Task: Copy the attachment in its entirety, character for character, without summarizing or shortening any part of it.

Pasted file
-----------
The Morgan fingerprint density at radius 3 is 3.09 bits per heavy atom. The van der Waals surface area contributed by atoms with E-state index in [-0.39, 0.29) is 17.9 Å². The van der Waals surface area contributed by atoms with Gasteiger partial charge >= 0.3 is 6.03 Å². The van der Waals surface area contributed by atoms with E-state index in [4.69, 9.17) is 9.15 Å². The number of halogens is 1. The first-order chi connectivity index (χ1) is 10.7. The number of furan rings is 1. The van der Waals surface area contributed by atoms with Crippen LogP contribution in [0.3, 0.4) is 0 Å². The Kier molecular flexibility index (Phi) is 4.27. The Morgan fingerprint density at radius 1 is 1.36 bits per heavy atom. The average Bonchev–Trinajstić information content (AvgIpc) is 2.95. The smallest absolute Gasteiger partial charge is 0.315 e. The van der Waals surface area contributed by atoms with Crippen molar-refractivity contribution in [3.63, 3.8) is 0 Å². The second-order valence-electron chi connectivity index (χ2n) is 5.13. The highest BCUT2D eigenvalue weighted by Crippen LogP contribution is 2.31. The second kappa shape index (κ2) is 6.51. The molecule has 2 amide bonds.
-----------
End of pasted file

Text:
The Morgan fingerprint density at radius 3 is 3.09 bits per heavy atom. The van der Waals surface area contributed by atoms with E-state index in [-0.39, 0.29) is 17.9 Å². The van der Waals surface area contributed by atoms with Gasteiger partial charge >= 0.3 is 6.03 Å². The van der Waals surface area contributed by atoms with E-state index in [4.69, 9.17) is 9.15 Å². The number of halogens is 1. The first-order chi connectivity index (χ1) is 10.7. The number of furan rings is 1. The van der Waals surface area contributed by atoms with Crippen LogP contribution in [0.3, 0.4) is 0 Å². The Kier molecular flexibility index (Phi) is 4.27. The Morgan fingerprint density at radius 1 is 1.36 bits per heavy atom. The average Bonchev–Trinajstić information content (AvgIpc) is 2.95. The smallest absolute Gasteiger partial charge is 0.315 e. The van der Waals surface area contributed by atoms with Crippen molar-refractivity contribution in [3.63, 3.8) is 0 Å². The second-order valence-electron chi connectivity index (χ2n) is 5.13. The highest BCUT2D eigenvalue weighted by Crippen LogP contribution is 2.31. The second kappa shape index (κ2) is 6.51. The molecule has 2 amide bonds.